- The Washington Times - Wednesday, January 28, 2009

JERUSALEM | Palestinian militants detonated a bomb that killed an Israeli soldier patrolling near Gaza on Tuesday and Israel responded with an air strike, straining the fragile cease-fire on the eve of a visit by President Obama’s new Mideast envoy.

The violence jolted the calm that has largely prevailed since Israel ended a devastating three-week offensive in Gaza on Jan. 17. Since withdrawing its troops, Israel has threatened to retaliate hard for any violations of the truce.

On Wednesday, Israeli aircraft struck at tunnels used for smuggling goods and weapons on the border between Gaza and Egypt, according to Reuters news agency.

Residents of the Gaza town of Rafah and Hamas security officials said some people began to flee their homes in panic as the aircraft struck three times before dawn. There was no initial word of casualties.

An Israeli army spokesman confirmed that Israel had carried out air strikes on smuggling tunnels in the town of Rafah.

Israeli Defense Minister Ehud Barak called an urgent meeting of Israel’s top defense officers after the earlier bomb blast. “We will respond, but there is no point in elaborating,” Mr. Barak said, shortly before the air strike. Mr. Barak talked with Prime Minister Ehud Olmert after the meeting, but no details of the discussion were released.

The Israeli military dismissed earlier reports that the explosive might have been an old land mine triggered accidentally. The military said it had determined that the bomb was activated by militants, but it would not give details.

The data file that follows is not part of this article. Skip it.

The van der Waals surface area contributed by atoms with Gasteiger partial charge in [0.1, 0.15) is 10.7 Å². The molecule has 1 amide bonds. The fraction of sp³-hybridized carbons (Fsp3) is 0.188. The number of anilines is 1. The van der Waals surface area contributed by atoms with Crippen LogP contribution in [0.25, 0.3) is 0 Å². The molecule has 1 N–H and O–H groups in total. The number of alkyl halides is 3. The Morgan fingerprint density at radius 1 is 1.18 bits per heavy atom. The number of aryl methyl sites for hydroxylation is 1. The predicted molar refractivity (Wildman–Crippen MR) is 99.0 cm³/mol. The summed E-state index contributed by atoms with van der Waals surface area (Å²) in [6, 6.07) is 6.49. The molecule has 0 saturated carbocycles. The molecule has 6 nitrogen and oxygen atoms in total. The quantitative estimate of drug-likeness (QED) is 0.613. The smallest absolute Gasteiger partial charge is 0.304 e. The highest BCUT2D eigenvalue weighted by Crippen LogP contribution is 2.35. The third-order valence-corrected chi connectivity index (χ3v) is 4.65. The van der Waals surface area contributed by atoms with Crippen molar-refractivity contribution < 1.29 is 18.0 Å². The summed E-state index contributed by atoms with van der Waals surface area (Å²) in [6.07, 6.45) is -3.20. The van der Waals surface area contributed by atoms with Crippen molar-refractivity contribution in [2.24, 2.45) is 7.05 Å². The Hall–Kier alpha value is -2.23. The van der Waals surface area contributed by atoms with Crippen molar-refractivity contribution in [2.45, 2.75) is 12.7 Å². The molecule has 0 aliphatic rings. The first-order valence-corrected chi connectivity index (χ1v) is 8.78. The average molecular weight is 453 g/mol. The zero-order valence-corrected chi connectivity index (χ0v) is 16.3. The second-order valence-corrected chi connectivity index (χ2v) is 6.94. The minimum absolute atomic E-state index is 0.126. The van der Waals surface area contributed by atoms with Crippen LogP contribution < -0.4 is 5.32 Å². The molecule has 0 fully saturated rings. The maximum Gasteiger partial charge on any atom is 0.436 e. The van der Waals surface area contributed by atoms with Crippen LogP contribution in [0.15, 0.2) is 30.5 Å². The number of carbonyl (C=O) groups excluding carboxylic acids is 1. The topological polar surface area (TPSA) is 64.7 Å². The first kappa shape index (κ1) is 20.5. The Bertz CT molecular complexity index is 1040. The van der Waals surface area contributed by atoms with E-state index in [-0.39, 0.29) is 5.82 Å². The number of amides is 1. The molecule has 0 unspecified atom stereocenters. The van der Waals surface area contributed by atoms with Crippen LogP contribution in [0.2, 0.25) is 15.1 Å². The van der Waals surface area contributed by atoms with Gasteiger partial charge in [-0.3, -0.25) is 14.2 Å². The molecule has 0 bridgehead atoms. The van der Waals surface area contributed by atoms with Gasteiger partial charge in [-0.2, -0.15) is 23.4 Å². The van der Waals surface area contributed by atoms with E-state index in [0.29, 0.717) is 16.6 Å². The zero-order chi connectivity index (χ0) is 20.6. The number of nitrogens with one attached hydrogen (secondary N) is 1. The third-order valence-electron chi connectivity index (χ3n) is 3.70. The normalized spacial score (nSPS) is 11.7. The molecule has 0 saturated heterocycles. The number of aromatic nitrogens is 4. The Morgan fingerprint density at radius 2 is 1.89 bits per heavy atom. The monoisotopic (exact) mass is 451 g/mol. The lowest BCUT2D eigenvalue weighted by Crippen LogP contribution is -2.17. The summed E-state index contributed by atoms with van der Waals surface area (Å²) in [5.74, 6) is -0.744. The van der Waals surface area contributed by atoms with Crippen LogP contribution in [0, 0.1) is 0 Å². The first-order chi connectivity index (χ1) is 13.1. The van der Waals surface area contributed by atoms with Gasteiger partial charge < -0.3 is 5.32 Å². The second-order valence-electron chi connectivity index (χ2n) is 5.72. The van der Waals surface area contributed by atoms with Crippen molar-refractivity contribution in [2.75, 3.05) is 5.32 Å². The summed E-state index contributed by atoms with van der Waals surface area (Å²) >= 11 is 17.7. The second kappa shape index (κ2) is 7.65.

The blast also wounded three Israeli soldiers and triggered a brief battle when Israeli troops briefly crossed the border in search of the attackers. Later, Hamas said one of its militants was wounded in an Israeli air strike.

The violence - hours before the new U.S. Mideast envoy, George Mitchell, was expected in Israel - underscored the difficulty Mr. Obama faces as he tries to get Israeli-Palestinian peace efforts back on track.

Gazans are struggling to resume normal life after the fighting, and as international donors discuss how best to help the territory rebuild. Gaza’s Hamas leader said Tuesday the group - which is boycotted as a terrorist organization by the U.S. and European Union - would not try to claim any of the reconstruction funds, an announcement that appeared aimed at clearing the way for money to start flowing.

The announcement from Ismail Haniyeh, who remains in hiding because of fears he could be assassinated by Israel, appeared directed at donors who were concerned their funds could end up in Hamas’ hands.

After Tuesday’s bomb blast, heavy gunfire was heard along the border in central Gaza and Israeli helicopters hovered in the air firing machine gun bursts, Palestinian witnesses said.

Hamas said an air strike wounded one of its militants as he rode a motorcycle in the southern Gaza town of Khan Younis.

Residents said Israeli tanks and bulldozers have also entered the area where the roadside bombing took place and were tearing up some vacant land - apparently to prevent it from being used to stage attacks.

The Israeli military said the bomb targeted an Israeli patrol near the border community of Kissufim.

Egypt is trying to negotiate a longer-term arrangement to allow quiet in the coastal territory of 1.4 million people, which has been ruled by the Islamic militants of Hamas since June 2007.

Israel wants an end to Hamas rocket attacks and guarantees that Hamas will be prevented from smuggling weapons into Gaza from Egypt. Hamas has demanded that Israel and Egypt reopen Gaza’s border crossings, which have been largely closed since Hamas took power. The crossings are Gaza’s economic lifeline.

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